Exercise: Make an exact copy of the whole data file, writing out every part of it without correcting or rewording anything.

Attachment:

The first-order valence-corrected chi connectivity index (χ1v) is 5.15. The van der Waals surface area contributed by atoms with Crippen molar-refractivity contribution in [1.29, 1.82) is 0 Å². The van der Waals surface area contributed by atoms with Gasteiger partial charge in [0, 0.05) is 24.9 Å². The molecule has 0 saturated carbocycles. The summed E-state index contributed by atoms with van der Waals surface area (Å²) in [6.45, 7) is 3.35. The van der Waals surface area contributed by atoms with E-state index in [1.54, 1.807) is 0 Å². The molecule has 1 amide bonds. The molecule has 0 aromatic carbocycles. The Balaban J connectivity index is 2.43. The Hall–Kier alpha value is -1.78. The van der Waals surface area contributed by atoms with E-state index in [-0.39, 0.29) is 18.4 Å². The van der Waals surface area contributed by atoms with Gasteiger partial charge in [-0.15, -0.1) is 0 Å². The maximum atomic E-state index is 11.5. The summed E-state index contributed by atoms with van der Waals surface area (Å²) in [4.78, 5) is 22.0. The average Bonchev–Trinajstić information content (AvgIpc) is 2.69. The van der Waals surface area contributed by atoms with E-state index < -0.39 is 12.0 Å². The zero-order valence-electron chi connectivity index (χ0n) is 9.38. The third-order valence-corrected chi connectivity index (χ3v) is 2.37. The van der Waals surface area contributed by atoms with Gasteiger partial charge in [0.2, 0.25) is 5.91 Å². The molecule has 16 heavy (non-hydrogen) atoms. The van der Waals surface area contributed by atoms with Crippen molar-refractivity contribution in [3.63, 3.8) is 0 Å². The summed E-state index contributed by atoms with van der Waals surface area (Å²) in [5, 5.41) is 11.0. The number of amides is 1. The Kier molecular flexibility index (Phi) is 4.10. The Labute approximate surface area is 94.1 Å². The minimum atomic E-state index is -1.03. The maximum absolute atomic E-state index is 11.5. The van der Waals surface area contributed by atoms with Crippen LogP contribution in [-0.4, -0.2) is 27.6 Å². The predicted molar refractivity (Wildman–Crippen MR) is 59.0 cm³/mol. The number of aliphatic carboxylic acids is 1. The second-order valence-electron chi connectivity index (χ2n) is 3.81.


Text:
The first-order valence-corrected chi connectivity index (χ1v) is 5.15. The van der Waals surface area contributed by atoms with Crippen molar-refractivity contribution in [1.29, 1.82) is 0 Å². The van der Waals surface area contributed by atoms with Gasteiger partial charge in [0, 0.05) is 24.9 Å². The molecule has 0 saturated carbocycles. The summed E-state index contributed by atoms with van der Waals surface area (Å²) in [6.45, 7) is 3.35. The van der Waals surface area contributed by atoms with E-state index in [1.54, 1.807) is 0 Å². The molecule has 1 amide bonds. The molecule has 0 aromatic carbocycles. The Balaban J connectivity index is 2.43. The Hall–Kier alpha value is -1.78. The van der Waals surface area contributed by atoms with E-state index in [-0.39, 0.29) is 18.4 Å². The van der Waals surface area contributed by atoms with Gasteiger partial charge in [-0.15, -0.1) is 0 Å². The maximum atomic E-state index is 11.5. The summed E-state index contributed by atoms with van der Waals surface area (Å²) in [4.78, 5) is 22.0. The average Bonchev–Trinajstić information content (AvgIpc) is 2.69. The van der Waals surface area contributed by atoms with E-state index < -0.39 is 12.0 Å². The zero-order valence-electron chi connectivity index (χ0n) is 9.38. The third-order valence-corrected chi connectivity index (χ3v) is 2.37. The van der Waals surface area contributed by atoms with Gasteiger partial charge in [0.2, 0.25) is 5.91 Å². The molecule has 16 heavy (non-hydrogen) atoms. The van der Waals surface area contributed by atoms with Crippen molar-refractivity contribution in [3.63, 3.8) is 0 Å². The summed E-state index contributed by atoms with van der Waals surface area (Å²) in [5, 5.41) is 11.0. The number of amides is 1. The Kier molecular flexibility index (Phi) is 4.10. The Labute approximate surface area is 94.1 Å². The minimum atomic E-state index is -1.03. The maximum absolute atomic E-state index is 11.5. The van der Waals surface area contributed by atoms with Crippen LogP contribution in [-0.4, -0.2) is 27.6 Å². The predicted molar refractivity (Wildman–Crippen MR) is 59.0 cm³/mol. The number of aliphatic carboxylic acids is 1. The second-order valence-electron chi connectivity index (χ2n) is 3.81.